Also, I’ve just gotten a new, much more powerful, computer. So, I look forward to trying out other sample-based software pianos like Garritan Yamaha CFX and Synthogy Ivory II. This stuff is so fun!


in Digital Piano Tech

17 Responses to Chopin on a digital???

  1. Great article. My experience (for what it’s worth!!) is that software pianos fall into 2 categories: those made mainly for playing (i.e., almost all of them) and those made for recording (practically none of them). UVI’s product tries to do both, but (personal judgement here) is not as convincing as others for “recording” purposes. The “for recording” software pianos, on the other hand, while they can sound virtually indistinguishable from a reasonably high-end solo live classical piano recordings, are actually not that much fun to play!! (Hence, they get very little attention. Bear in mind, the market for sampled piano technology is almost exclusively non-classical. The portable gigging synth piano is a product of, and is made to meet the needs of, jazz, rock, and country artists.)
    One sampled piano company does, in my opinion, actually succeed in straddling both the recording and the performing world: “Production Grand”. This is either a semi or full-sized Yamaha grand, which provides 8 different microphone perspectives, a few of which, in my view anyway, provide a pretty convincing “recorded” result. But it’s a Yamaha, and (again in my view only) this kind of rules out classical work. Sue me, but I just don’t like the sound of classical on Yamaha grands. We’ve all grown up with the “sound” of recorded Steinway grands, at least in classical; anything else doesn’t sound quite right to my ears.

    • What software pianos would you categorize as best for recording purposes?

  2. Chip says:

    Sounds quite nice. Watch out or soon you’ll be chasing the software dragon, looking for (incrementally) better sound…. and that starts to get expensive!

  3. bachplease says:

    Hi, can you please play a JSBach piece next time?

  4. bachplease says:

    maybe something from WTC

    • I’d be happy to do that. However, Bach sounds effective on *anything*, so it’s not the best test of a software piano, in my opinion. 🙂

  5. Charles Cohen says:

    I believe I was able to communicate the piece as I hear it and feel it.

    That's all that matters.

    Since I have tears in my eyes listening to it, I think you succeeded. I guess that matters, too.

    . Charles

  6. Charles Cohen says:

    A thought:

    You have the MP3 file that was driving TrueKeys.

    . . . What does it sound like if you run it through Pianoteq 5.1 ?

    I’d be interested in hearing the comparison, even knowing that if you [i]intended[/i] to render with Pianoteq, you would have played just a bit differently.

    Just an idea . . .

    . Charles

    • Ricardo says:

      Not mp3, but the mid file with the midi performance. 🙂

  7. Ricardo says:

    BTW, perfect recording and performance.

    which is one of the problems people seem to perceive with such recordings: there’s no noises, such as some subtle coughing in the background or some Gould-like humming. 🙂

  8. Thanks for the comments! I, too, think it is too pristine. Every recording has some subtle noises, even if it’s just the pianist’s breathing! It is tempting to mix in a little ambient noise of some kind. 😉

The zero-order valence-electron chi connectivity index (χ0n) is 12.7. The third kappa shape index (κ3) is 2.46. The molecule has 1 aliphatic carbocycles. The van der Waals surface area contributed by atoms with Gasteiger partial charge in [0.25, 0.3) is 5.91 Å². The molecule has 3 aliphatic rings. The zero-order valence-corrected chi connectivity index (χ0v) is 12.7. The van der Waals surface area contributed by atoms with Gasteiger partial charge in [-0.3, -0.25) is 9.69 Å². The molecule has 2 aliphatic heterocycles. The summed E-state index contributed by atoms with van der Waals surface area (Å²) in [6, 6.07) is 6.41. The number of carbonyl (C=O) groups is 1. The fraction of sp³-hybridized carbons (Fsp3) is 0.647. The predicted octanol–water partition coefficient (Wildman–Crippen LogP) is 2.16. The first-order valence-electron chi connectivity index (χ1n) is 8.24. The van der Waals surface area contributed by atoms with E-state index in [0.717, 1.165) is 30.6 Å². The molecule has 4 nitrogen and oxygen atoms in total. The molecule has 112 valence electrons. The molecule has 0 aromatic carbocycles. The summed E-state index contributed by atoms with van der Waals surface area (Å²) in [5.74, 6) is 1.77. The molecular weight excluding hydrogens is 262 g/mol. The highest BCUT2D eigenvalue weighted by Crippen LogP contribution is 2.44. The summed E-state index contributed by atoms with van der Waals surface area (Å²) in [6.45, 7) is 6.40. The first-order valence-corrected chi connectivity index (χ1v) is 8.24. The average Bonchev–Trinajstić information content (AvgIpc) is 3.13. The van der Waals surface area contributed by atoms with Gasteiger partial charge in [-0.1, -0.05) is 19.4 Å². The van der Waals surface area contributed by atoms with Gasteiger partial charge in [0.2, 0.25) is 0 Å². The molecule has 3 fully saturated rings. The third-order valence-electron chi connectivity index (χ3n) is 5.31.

As for using the Chopin midi file to render a PianoTeq version, I might do it with an excerpt if I can find one that doesn’t sound too bad in PianoTeq. It is amazing how differently one plays depending on the feedback you get from the instrument. I’ve tried listening to my Chopin midi through PianoTeq, and for the most part, it doesn’t seem right to me.

  9. Russ says:

    Digital recordings often benefit from being fed through an analogue stage of some kind in post production. Sometimes just running a digital signal through a decent tube circuit without adding other processing can soften that “pristine” too clean quality and add a little real world colour. experiment.

  10. David Bantle says:

    Nicely done! What controller do you use again? My friend William Coakely (Coakely Perfect Piano series) 1980-1995 likes Truekeys American Grand better than their Ravenscroft. I use the American grand and so far I think it’s the best of all that I have tried to date. Please be warned about the Vienna Imperial. It was the most expensive vst I ever purchased and what a dissapointment. Out of tune unisons and glichy host and just not that rich of a tone in my humble opinion. I’m layering my Truekeys American grand with Pianoteq 5 Bluethner trying to get an amazing hybrid piano. Thank you, Dave

    • For that recording, I used a Yamaha P-140. These days, I’m using a Kawai VPC-1. Thanks for your comment! I’ve played around with layering, and I’m now testing out various configurations. I have Ivory American Concert D, Galaxy Vintage D, Pianoteq, and Truekeys American.

    • David Bantle says:

      Hello Rachel, I have a Yamaha S90es for my controller and all of the Vst’s you mentioned and I think Truekeys American grand is best. It just seems like it has a more powerful sound than the others. I use an Edirol UA-101 for my usb interface what are you using because it sounds really clean. The Bluethner in Pianoteq 5 is pretty impressive but it still has a little bit of that nasally midrangy sound that I try to avoid in my opinion. You must be great at sight-reading something I could never master no matter how hard I try. I can’t get past stopping everytime I make a mistake. I can read good enough to learn a peice especially if I know how it goes but that’s it. I never looked into a teacher because I figured sight-reading couldn’t be taught. Thank you for responding, Dave